There’s a Good Reason Not to Give Your Loved Ones Special Gifts This Year

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Around the holidays, the thoughtful gift giver understandably wants to find something unique for each person on his or her list. Consumer researchers say you probably shouldn’t bother.

According to a new study published in the Journal of Consumer Research, a phenomenon dubbed as “over-individuation” can cause gift givers to select less-than-ideal presents for the people on their holiday lists.

Basically, the idea is that when shoppers have to buy gifts for multiple people, they tend to want to buy a different (or “individuated”) thing for each person—even when some of the individuals on the list would prefer exactly the same thing. For instance, three people on your list might all be overjoyed to receive the same sweater, or perhaps the same Legos set or a $25 gift card for the same retailer. But in this scenario, in which several recipients would like the same present, shoppers generally don’t want to play ball. And the likely reason they don’t is that doing so, ironically, doesn’t seem all that thoughtful from the perspective of the giver.

In a handful of experiments for the study, researchers asked shoppers to choose from a selection of gifts to buy. Among the options, one of the gifts was pre-tested to be the clear favorite among the recipients. But in many instances, shoppers didn’t choose this option.

In some cases, shoppers had to choose only one gift for one person. This made life simple for the buyers: They almost always picked the obviously preferred present. But in experiments when shoppers had to buy for multiple people, they often decided against getting the same gift for everybody, even though doing so would have made the recipients happiest. Instead, the givers tended to buy a different thing for each person on the list. They did so even with the knowledge that the recipients would not be comparing gifts with each other.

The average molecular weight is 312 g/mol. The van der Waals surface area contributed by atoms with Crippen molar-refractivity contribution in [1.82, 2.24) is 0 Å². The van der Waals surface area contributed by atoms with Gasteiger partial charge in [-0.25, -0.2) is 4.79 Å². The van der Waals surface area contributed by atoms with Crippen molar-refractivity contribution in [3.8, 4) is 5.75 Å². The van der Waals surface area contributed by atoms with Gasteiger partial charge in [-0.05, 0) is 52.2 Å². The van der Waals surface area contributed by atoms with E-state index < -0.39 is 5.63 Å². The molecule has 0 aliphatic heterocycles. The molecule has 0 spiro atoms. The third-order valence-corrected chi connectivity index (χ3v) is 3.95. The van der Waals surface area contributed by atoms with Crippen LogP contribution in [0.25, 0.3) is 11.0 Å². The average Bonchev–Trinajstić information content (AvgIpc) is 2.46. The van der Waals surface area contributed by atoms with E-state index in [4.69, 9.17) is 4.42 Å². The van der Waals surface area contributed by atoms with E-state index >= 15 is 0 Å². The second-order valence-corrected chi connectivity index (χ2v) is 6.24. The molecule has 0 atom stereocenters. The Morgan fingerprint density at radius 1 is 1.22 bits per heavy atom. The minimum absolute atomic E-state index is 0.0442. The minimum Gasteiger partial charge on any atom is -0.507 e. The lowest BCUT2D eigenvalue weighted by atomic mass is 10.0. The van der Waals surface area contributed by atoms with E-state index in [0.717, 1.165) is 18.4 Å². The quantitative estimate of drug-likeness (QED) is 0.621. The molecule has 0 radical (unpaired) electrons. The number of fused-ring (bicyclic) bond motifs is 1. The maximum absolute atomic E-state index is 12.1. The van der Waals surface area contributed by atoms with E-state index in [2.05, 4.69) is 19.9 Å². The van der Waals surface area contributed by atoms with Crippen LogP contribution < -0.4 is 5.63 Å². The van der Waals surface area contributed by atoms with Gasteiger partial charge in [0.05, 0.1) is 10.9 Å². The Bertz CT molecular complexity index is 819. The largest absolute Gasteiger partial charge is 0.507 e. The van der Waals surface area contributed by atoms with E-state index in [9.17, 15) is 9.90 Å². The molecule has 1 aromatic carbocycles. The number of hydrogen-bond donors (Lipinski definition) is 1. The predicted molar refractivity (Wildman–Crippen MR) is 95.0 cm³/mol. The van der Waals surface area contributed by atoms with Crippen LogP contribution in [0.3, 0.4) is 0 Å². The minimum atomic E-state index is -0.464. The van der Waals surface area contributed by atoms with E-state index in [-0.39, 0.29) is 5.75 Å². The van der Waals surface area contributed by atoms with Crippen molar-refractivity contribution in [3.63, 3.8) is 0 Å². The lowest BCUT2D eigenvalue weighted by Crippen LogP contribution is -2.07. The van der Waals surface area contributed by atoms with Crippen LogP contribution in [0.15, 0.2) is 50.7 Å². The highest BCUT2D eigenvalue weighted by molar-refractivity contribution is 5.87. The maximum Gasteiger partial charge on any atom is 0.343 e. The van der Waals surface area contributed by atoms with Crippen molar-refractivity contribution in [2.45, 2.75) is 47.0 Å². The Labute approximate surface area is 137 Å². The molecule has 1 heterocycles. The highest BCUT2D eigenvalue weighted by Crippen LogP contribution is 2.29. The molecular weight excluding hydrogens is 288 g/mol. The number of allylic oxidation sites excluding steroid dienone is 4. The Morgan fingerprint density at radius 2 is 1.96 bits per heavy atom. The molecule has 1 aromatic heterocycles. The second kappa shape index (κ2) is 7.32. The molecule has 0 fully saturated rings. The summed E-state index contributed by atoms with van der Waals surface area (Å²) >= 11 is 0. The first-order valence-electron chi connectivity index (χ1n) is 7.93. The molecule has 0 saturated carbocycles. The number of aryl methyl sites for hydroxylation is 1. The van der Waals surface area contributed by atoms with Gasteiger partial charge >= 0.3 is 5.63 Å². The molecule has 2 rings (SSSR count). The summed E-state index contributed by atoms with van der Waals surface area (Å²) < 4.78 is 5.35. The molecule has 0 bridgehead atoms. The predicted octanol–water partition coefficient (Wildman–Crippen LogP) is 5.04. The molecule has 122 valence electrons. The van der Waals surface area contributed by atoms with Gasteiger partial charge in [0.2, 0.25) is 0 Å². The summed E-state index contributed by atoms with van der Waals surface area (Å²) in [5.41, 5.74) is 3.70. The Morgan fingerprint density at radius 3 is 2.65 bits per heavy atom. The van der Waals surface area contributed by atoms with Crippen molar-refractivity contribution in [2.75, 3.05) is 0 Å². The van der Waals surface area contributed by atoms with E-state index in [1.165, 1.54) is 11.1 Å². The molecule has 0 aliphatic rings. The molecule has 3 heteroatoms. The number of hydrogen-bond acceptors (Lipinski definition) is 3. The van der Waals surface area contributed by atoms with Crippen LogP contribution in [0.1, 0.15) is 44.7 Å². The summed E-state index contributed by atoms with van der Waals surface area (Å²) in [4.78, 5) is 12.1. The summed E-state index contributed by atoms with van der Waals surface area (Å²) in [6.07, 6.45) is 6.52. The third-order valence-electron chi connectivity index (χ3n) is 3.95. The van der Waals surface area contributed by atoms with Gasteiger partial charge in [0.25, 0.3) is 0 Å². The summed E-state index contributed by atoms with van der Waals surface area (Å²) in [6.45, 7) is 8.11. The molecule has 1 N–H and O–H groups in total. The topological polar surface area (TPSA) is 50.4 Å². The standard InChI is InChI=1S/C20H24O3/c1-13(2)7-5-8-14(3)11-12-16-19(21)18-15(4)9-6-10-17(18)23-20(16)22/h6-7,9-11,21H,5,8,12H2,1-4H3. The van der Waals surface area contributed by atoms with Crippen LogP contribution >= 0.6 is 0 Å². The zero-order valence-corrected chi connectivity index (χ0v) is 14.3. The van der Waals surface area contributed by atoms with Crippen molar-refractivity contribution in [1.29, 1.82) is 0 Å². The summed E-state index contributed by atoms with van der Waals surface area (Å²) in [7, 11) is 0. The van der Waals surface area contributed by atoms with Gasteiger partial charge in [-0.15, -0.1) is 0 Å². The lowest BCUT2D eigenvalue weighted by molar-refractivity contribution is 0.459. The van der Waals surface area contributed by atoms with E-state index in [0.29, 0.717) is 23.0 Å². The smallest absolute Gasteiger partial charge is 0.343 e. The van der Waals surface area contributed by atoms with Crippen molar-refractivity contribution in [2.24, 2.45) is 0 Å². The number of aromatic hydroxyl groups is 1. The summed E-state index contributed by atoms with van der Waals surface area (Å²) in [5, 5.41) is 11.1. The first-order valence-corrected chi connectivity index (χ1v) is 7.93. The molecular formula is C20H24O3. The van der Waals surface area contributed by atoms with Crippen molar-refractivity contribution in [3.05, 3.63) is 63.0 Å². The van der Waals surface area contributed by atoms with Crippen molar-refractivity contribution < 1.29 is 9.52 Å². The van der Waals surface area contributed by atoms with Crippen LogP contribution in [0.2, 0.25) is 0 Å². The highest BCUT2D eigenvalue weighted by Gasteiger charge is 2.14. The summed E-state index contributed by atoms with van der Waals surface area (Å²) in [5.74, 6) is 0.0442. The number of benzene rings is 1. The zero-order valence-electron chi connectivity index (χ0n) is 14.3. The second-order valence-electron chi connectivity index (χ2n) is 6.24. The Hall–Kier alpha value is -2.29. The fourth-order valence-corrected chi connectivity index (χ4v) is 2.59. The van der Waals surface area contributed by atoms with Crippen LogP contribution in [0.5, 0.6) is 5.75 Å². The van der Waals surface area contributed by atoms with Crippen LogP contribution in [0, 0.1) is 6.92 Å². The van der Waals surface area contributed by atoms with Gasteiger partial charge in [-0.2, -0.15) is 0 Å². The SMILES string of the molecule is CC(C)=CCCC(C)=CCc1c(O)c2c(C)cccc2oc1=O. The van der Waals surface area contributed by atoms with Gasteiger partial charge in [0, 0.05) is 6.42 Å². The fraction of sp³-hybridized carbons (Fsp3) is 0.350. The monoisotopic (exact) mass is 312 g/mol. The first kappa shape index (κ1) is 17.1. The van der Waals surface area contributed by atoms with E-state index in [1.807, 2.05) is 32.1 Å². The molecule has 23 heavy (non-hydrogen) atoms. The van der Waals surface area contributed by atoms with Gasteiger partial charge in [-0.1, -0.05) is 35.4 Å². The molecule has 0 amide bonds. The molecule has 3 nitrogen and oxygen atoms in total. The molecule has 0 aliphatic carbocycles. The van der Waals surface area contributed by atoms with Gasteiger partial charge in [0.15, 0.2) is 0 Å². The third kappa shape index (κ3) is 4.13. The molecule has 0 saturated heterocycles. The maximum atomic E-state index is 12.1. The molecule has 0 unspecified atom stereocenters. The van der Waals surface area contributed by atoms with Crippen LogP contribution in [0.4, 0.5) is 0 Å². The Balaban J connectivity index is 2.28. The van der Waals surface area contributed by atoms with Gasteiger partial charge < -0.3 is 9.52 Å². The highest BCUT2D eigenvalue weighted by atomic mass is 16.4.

By choosing a unique gift for each recipient, givers would somehow feel like they were being more thoughtful, even though they weren’t choosing the gifts that all of the recipients truly wanted most. It’s a situation in which gift giving can be revealed to be more about making the giver, rather than the recipient, feel good.

“Our research indicates that shoppers selecting gifts for more than one person at a time may focus on getting different gifts for each recipient rather than on simply getting what each would like best,” write the study’s authors, Mary Steffel of the University of Cincinnati and Robyn A. LeBoeuf of the University of Florida.

Their advice is to forget about buying unique gifts for everyone, and to instead focus on what the people are on your list truly want most: “To help consumers from losing sight of what gifts people would most appreciate, we encourage gift givers to think about the type of gifts the recipient would most likely pick for themselves.”

So if four or five people on your list want the same exact thing, so be it. Snatch up however many of the items are necessary to make them all happy.

4 comments
pearlofagirl100
pearlofagirl100

Yeah, I just learned my lesson the hard way. I always buy my kids a Christmas ornament for the tree every year. One year Hallmark came out with a Cheers ornament for the Christmas tree. When I was a kid I always you use to watch this sitcom with him. I bought it and gave it to him as a gift. Cost me 18 bucks (and I didn't have a lot of money at the time to be spending). But really wanted to get it for him as it was one of his favorite shows and I loved the time we spent together. Anyway a year later my dad was having a garage sale and my step mom had it in the sale to get rid of. I asked my dad why he was getting rid of it? He said his wife wouldn't let him hang it on the tree. Can't tell you how upset I was. From now on both of them only get a gift card. I am done buying thoughtful gifts. Either my dad should have grown a pair and said "we are hanging it on the tree" or he should have placed it in his man cave..... I took the ornament back because I just couldn't see it being sold for a buck. Now I don't know if I can hang it on my tree without feeling bad about it.

AndreasCY
AndreasCY

The problem is we spend too much time on gift giving and not the real reason for the season.

BlueStockings24
BlueStockings24

I look for the most unique gift I can find and then buy one for everyone … for example, a few years ago I found gloves you can use on cellphones and I-Pads … big, big hit and not one person seemed disappointed to get the same gift.  How many times have you been to present opening and someone always says … Oh I want one!  Problem solved for an old lady. 

victoria123
victoria123

If I find a great gift I will pick it up for several people. Last year I ordered something from crate and barrel that was half off when it came in the mail it was so beautiful I went to the store and picked up two more. I wouldn't necessarily give the same gift to many people that received their gifts at the same time though.